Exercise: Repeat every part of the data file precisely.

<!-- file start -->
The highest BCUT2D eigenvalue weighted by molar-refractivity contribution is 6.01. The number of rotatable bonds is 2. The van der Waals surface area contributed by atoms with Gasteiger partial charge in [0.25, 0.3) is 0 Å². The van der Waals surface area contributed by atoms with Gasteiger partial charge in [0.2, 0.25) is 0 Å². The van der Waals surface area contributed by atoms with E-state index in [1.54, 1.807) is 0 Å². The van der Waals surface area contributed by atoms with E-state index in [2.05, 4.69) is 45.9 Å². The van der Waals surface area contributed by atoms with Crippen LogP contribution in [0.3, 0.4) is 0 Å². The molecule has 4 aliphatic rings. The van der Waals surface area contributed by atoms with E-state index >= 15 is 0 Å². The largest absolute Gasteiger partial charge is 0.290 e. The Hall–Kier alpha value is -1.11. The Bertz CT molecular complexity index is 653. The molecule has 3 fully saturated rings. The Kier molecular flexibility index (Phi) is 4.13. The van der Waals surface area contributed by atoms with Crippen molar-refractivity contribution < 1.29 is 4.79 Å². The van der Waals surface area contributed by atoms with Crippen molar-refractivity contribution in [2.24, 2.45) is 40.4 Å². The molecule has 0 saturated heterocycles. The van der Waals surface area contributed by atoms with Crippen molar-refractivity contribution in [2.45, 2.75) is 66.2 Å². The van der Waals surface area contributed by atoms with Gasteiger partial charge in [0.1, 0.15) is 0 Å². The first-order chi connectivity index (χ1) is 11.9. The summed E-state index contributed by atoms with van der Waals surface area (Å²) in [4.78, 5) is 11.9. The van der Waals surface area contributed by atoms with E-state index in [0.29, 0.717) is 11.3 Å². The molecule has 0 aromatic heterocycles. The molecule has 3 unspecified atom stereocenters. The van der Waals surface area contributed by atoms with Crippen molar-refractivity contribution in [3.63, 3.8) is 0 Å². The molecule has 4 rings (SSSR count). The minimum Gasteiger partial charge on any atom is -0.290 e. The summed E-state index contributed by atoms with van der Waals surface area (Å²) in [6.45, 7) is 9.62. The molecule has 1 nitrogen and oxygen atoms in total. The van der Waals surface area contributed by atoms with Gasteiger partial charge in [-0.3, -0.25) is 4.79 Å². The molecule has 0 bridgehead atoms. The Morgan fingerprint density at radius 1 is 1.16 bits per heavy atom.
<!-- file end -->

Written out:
The highest BCUT2D eigenvalue weighted by molar-refractivity contribution is 6.01. The number of rotatable bonds is 2. The van der Waals surface area contributed by atoms with Gasteiger partial charge in [0.25, 0.3) is 0 Å². The van der Waals surface area contributed by atoms with Gasteiger partial charge in [0.2, 0.25) is 0 Å². The van der Waals surface area contributed by atoms with E-state index in [1.54, 1.807) is 0 Å². The van der Waals surface area contributed by atoms with E-state index in [2.05, 4.69) is 45.9 Å². The van der Waals surface area contributed by atoms with Crippen LogP contribution in [0.3, 0.4) is 0 Å². The molecule has 4 aliphatic rings. The van der Waals surface area contributed by atoms with E-state index >= 15 is 0 Å². The largest absolute Gasteiger partial charge is 0.290 e. The Hall–Kier alpha value is -1.11. The Bertz CT molecular complexity index is 653. The molecule has 3 fully saturated rings. The Kier molecular flexibility index (Phi) is 4.13. The van der Waals surface area contributed by atoms with Crippen molar-refractivity contribution < 1.29 is 4.79 Å². The van der Waals surface area contributed by atoms with Crippen molar-refractivity contribution in [2.24, 2.45) is 40.4 Å². The molecule has 0 saturated heterocycles. The van der Waals surface area contributed by atoms with Crippen molar-refractivity contribution in [2.45, 2.75) is 66.2 Å². The van der Waals surface area contributed by atoms with Gasteiger partial charge in [0.1, 0.15) is 0 Å². The first-order chi connectivity index (χ1) is 11.9. The summed E-state index contributed by atoms with van der Waals surface area (Å²) in [4.78, 5) is 11.9. The van der Waals surface area contributed by atoms with E-state index in [0.29, 0.717) is 11.3 Å². The molecule has 0 aromatic heterocycles. The molecule has 3 unspecified atom stereocenters. The van der Waals surface area contributed by atoms with Crippen molar-refractivity contribution in [3.63, 3.8) is 0 Å². The molecule has 4 rings (SSSR count). The minimum Gasteiger partial charge on any atom is -0.290 e. The summed E-state index contributed by atoms with van der Waals surface area (Å²) in [6.45, 7) is 9.62. The molecule has 1 nitrogen and oxygen atoms in total. The van der Waals surface area contributed by atoms with Gasteiger partial charge in [-0.3, -0.25) is 4.79 Å². The molecule has 0 bridgehead atoms. The Morgan fingerprint density at radius 1 is 1.16 bits per heavy atom.